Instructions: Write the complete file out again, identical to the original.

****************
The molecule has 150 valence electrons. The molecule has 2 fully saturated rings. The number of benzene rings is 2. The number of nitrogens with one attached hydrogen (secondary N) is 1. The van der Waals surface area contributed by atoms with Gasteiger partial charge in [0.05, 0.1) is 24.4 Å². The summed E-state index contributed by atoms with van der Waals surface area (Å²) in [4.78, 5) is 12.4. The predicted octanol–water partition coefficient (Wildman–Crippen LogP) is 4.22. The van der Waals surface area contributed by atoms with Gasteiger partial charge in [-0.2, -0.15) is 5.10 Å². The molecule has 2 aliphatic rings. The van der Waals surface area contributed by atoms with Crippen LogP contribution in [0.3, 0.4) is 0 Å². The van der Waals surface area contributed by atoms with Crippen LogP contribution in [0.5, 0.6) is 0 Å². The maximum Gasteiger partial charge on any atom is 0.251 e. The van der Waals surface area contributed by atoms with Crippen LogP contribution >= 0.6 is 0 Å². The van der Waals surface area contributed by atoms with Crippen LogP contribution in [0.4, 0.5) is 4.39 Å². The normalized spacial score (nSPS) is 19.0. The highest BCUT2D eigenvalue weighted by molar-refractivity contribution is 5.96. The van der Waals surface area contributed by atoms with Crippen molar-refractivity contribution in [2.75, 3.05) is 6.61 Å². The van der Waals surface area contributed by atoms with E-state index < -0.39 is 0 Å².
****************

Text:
The molecule has 150 valence electrons. The molecule has 2 fully saturated rings. The number of benzene rings is 2. The number of nitrogens with one attached hydrogen (secondary N) is 1. The van der Waals surface area contributed by atoms with Gasteiger partial charge in [0.05, 0.1) is 24.4 Å². The summed E-state index contributed by atoms with van der Waals surface area (Å²) in [4.78, 5) is 12.4. The predicted octanol–water partition coefficient (Wildman–Crippen LogP) is 4.22. The van der Waals surface area contributed by atoms with Gasteiger partial charge in [-0.2, -0.15) is 5.10 Å². The molecule has 2 aliphatic rings. The van der Waals surface area contributed by atoms with Crippen LogP contribution in [0.3, 0.4) is 0 Å². The van der Waals surface area contributed by atoms with Crippen LogP contribution in [0.5, 0.6) is 0 Å². The maximum Gasteiger partial charge on any atom is 0.251 e. The van der Waals surface area contributed by atoms with Crippen LogP contribution >= 0.6 is 0 Å². The van der Waals surface area contributed by atoms with Crippen LogP contribution in [0.4, 0.5) is 4.39 Å². The normalized spacial score (nSPS) is 19.0. The highest BCUT2D eigenvalue weighted by molar-refractivity contribution is 5.96. The van der Waals surface area contributed by atoms with Crippen molar-refractivity contribution in [2.75, 3.05) is 6.61 Å². The van der Waals surface area contributed by atoms with E-state index < -0.39 is 0 Å².